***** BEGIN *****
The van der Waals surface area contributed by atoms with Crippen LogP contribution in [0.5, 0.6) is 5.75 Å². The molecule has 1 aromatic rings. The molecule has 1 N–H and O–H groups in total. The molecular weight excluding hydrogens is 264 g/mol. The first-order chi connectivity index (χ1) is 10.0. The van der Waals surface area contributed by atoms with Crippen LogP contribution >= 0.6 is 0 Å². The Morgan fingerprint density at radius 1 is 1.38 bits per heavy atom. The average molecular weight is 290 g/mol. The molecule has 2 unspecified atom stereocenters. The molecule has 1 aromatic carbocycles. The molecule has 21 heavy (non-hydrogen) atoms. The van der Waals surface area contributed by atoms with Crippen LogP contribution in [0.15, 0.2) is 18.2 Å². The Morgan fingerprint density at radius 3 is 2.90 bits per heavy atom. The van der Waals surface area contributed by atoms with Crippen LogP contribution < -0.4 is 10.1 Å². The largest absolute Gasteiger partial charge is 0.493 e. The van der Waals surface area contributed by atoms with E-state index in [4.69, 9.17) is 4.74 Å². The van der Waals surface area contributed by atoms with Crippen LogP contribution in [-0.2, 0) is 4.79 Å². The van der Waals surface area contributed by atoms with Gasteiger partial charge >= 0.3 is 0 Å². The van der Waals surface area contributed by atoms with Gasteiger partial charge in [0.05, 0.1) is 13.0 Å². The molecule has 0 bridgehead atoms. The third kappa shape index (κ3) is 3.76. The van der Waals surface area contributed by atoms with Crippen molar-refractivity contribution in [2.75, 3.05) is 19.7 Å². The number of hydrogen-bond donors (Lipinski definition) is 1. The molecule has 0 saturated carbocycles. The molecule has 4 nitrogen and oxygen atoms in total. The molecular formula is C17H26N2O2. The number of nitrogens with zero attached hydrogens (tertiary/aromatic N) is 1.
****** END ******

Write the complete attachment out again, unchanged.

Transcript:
The van der Waals surface area contributed by atoms with Crippen LogP contribution in [0.5, 0.6) is 5.75 Å². The molecule has 1 aromatic rings. The molecule has 1 N–H and O–H groups in total. The molecular weight excluding hydrogens is 264 g/mol. The first-order chi connectivity index (χ1) is 10.0. The van der Waals surface area contributed by atoms with Crippen LogP contribution >= 0.6 is 0 Å². The Morgan fingerprint density at radius 1 is 1.38 bits per heavy atom. The average molecular weight is 290 g/mol. The molecule has 2 unspecified atom stereocenters. The molecule has 1 aromatic carbocycles. The molecule has 21 heavy (non-hydrogen) atoms. The van der Waals surface area contributed by atoms with Crippen LogP contribution in [0.15, 0.2) is 18.2 Å². The Morgan fingerprint density at radius 3 is 2.90 bits per heavy atom. The van der Waals surface area contributed by atoms with Crippen LogP contribution < -0.4 is 10.1 Å². The largest absolute Gasteiger partial charge is 0.493 e. The van der Waals surface area contributed by atoms with E-state index in [4.69, 9.17) is 4.74 Å². The van der Waals surface area contributed by atoms with Crippen LogP contribution in [-0.2, 0) is 4.79 Å². The van der Waals surface area contributed by atoms with Gasteiger partial charge >= 0.3 is 0 Å². The van der Waals surface area contributed by atoms with Gasteiger partial charge in [0.05, 0.1) is 13.0 Å². The molecule has 0 bridgehead atoms. The third kappa shape index (κ3) is 3.76. The van der Waals surface area contributed by atoms with Crippen molar-refractivity contribution in [2.75, 3.05) is 19.7 Å². The number of hydrogen-bond donors (Lipinski definition) is 1. The molecule has 0 saturated carbocycles. The molecule has 4 nitrogen and oxygen atoms in total. The molecular formula is C17H26N2O2. The number of nitrogens with zero attached hydrogens (tertiary/aromatic N) is 1.